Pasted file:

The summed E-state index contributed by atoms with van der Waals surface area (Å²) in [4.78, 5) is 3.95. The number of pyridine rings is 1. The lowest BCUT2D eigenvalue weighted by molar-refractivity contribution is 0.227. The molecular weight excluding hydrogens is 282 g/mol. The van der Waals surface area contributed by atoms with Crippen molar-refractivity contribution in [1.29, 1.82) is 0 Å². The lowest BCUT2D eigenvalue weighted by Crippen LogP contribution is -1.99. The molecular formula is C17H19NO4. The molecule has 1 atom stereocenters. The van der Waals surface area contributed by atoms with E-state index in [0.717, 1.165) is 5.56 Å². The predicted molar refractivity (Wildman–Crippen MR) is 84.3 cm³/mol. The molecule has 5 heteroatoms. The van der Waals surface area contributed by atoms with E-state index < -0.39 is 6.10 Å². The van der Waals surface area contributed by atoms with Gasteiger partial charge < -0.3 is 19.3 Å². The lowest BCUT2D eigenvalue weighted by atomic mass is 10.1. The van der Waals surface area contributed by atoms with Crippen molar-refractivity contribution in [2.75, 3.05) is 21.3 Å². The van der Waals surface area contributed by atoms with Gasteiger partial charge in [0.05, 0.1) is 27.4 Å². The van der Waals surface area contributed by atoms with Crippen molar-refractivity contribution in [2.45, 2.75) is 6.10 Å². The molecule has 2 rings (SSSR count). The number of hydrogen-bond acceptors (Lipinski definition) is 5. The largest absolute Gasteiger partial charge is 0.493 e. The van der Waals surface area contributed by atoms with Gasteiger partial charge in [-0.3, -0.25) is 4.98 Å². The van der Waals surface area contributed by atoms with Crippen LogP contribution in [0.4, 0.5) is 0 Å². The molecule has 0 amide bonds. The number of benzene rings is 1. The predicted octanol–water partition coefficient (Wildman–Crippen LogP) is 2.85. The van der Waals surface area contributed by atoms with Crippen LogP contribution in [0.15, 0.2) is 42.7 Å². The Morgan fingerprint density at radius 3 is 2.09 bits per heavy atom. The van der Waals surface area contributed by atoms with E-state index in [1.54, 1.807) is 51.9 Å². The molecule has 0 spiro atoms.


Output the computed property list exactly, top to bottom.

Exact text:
The summed E-state index contributed by atoms with van der Waals surface area (Å²) in [4.78, 5) is 3.95. The number of pyridine rings is 1. The lowest BCUT2D eigenvalue weighted by molar-refractivity contribution is 0.227. The molecular weight excluding hydrogens is 282 g/mol. The van der Waals surface area contributed by atoms with Crippen molar-refractivity contribution in [1.29, 1.82) is 0 Å². The lowest BCUT2D eigenvalue weighted by Crippen LogP contribution is -1.99. The molecular formula is C17H19NO4. The molecule has 1 atom stereocenters. The van der Waals surface area contributed by atoms with E-state index in [0.717, 1.165) is 5.56 Å². The predicted molar refractivity (Wildman–Crippen MR) is 84.3 cm³/mol. The molecule has 5 heteroatoms. The van der Waals surface area contributed by atoms with E-state index < -0.39 is 6.10 Å². The van der Waals surface area contributed by atoms with Gasteiger partial charge < -0.3 is 19.3 Å². The lowest BCUT2D eigenvalue weighted by atomic mass is 10.1. The van der Waals surface area contributed by atoms with Crippen molar-refractivity contribution in [2.75, 3.05) is 21.3 Å². The van der Waals surface area contributed by atoms with Gasteiger partial charge in [0.05, 0.1) is 27.4 Å². The van der Waals surface area contributed by atoms with Crippen molar-refractivity contribution in [2.45, 2.75) is 6.10 Å². The molecule has 2 rings (SSSR count). The number of hydrogen-bond acceptors (Lipinski definition) is 5. The largest absolute Gasteiger partial charge is 0.493 e. The van der Waals surface area contributed by atoms with Gasteiger partial charge in [-0.3, -0.25) is 4.98 Å². The van der Waals surface area contributed by atoms with Crippen LogP contribution in [0.4, 0.5) is 0 Å². The molecule has 0 amide bonds. The number of benzene rings is 1. The predicted octanol–water partition coefficient (Wildman–Crippen LogP) is 2.85. The van der Waals surface area contributed by atoms with Crippen LogP contribution in [0.15, 0.2) is 42.7 Å². The Morgan fingerprint density at radius 3 is 2.09 bits per heavy atom. The van der Waals surface area contributed by atoms with E-state index in [1.54, 1.807) is 51.9 Å². The molecule has 0 spiro atoms.